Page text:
Components of extraordinary governance: Ten areas that are critical to board success, Part 3
A compilation of ten areas of focus that successful boards must invest time in to develop.
Ten components of extraordinary governance; and it would likely be a fruitless endeavor to try to rank them in order of importance. Difficult as that would be, any board beginning to work on these areas must start someplace. Perhaps some can be set aside because the board already does a pretty good job with them. The next one is foundational to all the rest, however.
Building trust is a critically important ingredient to success, including trusting relationships both within the organization and with organizations and individuals outside the organization. A culture of accountability, transparency, and integrity is crucial to building that kind of trust. This is more than just a set of rules to follow, it requires that everyone in the organization applies these principles to every decision they make and every action they take.
Who hasn’t sat through at least a few boring, unproductive meetings? Think for a minute about the value of the time of all of the individuals present in any board meeting. It adds up in a hurry. Great meetings are essential to extraordinary governance. Process and agendas need to be efficient yet thorough. Discussion must be focused on the true work of the board, to provide the organization with values, vision, foresight and direction. While some small boards are also tasked with much of the work of the organization, even they must be sure to allocate sufficient time in their meetings to direction and oversight and not get caught up in the day-to-day minutiae.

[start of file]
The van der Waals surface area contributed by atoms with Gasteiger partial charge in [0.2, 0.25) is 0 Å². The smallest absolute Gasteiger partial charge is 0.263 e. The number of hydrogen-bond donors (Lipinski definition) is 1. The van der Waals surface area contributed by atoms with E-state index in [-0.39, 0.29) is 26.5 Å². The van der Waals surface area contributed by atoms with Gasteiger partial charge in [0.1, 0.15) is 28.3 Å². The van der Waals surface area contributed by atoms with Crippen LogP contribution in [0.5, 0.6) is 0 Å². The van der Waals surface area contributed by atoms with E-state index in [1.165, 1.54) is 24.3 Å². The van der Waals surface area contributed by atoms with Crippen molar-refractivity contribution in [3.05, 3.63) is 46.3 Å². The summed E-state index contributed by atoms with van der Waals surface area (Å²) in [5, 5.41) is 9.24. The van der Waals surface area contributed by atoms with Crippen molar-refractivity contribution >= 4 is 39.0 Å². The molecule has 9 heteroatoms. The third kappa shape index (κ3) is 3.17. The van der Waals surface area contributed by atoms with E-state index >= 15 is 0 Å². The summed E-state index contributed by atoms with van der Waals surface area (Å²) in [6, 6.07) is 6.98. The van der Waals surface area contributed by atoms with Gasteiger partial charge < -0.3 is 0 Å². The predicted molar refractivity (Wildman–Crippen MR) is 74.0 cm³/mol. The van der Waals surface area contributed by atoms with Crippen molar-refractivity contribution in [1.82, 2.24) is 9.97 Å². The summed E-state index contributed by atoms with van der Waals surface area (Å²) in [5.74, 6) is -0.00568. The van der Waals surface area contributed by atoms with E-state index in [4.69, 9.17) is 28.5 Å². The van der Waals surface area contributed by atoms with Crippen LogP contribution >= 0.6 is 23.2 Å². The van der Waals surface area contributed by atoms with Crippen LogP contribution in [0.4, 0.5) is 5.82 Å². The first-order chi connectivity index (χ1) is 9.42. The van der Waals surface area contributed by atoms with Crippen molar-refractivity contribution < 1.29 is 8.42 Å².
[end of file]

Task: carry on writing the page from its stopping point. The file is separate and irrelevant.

Exceptional boards must be looking ahead, analyzing future trends and potential problems, and always looking for new opportunities and better ways of accomplishing their mission. The higher the level of excellence anticipated by the board, the higher the level of excellence the organization is likely to achieve. The culture of the board sets the tone for the rest of the organization.
Last, but certainly not least, boards need to build a responsive and accountable partnership with stakeholders. Stakeholder is a rather overused word these days, but it probably best describes the great diversity of groups of people that boards and their organizations interact with. Each organization will have different types of stakeholders; voters, funders, community groups, other organizations with similar goals, etc. These relationships need to be nurtured and grown for the most effective achievement of the mission.
As you begin to apply these critical components of extraordinary governance to your board, watch for future Michigan State University Extension articles which will cover each in greater depth.
Other articles in this series: